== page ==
FINLAND—Nearly two feet of snow may still cover the ground here, but the growing season is well underway inside the deep winter greenhouse built in 2016 as a test site for the University of …
FINLAND—Nearly two feet of snow may still cover the ground here, but the growing season is well underway inside the deep winter greenhouse built in 2016 as a test site for the University of Minnesota.
It’s the many shades of green that first catch your eye as you walk inside the modest greenhouse that sits on a slight southerly slope just a block from what passes as downtown in this tiny community located about five miles inland from Lake Superior. Up against the glazed south wall, Swiss chard stands more than a foot high, where it’s managed to continue growing even in the short days of mid-winter. Nearby are hundreds of young heads of lettuce, looking lush against the backdrop of white outside. A wide variety of mixed greens are growing in hanging troughs built of rain gutter.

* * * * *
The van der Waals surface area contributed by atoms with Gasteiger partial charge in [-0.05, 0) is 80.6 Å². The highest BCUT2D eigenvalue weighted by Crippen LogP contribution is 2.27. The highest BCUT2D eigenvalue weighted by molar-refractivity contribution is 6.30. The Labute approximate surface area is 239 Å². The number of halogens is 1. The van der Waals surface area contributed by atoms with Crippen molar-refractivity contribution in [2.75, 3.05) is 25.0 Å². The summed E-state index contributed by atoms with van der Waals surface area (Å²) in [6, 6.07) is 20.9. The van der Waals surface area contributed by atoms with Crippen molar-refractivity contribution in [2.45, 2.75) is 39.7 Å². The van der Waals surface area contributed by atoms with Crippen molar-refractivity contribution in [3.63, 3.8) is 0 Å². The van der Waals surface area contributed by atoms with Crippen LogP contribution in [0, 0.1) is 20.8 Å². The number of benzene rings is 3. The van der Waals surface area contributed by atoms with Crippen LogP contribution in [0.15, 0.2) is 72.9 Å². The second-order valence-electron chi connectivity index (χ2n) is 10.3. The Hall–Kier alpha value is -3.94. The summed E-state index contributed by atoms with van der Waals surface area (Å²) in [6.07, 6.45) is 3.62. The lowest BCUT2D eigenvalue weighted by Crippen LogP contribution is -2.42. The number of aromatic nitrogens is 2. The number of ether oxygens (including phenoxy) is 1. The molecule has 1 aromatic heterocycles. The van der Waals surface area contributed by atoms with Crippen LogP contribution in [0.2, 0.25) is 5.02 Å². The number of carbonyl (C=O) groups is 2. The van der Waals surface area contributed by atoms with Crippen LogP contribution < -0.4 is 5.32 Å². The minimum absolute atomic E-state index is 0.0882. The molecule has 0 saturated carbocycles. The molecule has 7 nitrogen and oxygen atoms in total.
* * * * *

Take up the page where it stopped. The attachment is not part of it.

It’s a testament to the theory that where there’s a will, there’s a way, even when it comes to growing fresh produce through a long northern Minnesota winter.
That’s the idea behind a number of such greenhouses built around the state in recent years as a way to help U of M engineers and small-scale farmers better understand how to maintain a year-round growing season in Minnesota. The greenhouses, built in association with active farms, are still experimental, and university engineers regularly gather data and from them to assess how well they’re working. Based on what they’re learning they’re continuously making modifications to the design to make them more efficient and less costly to build.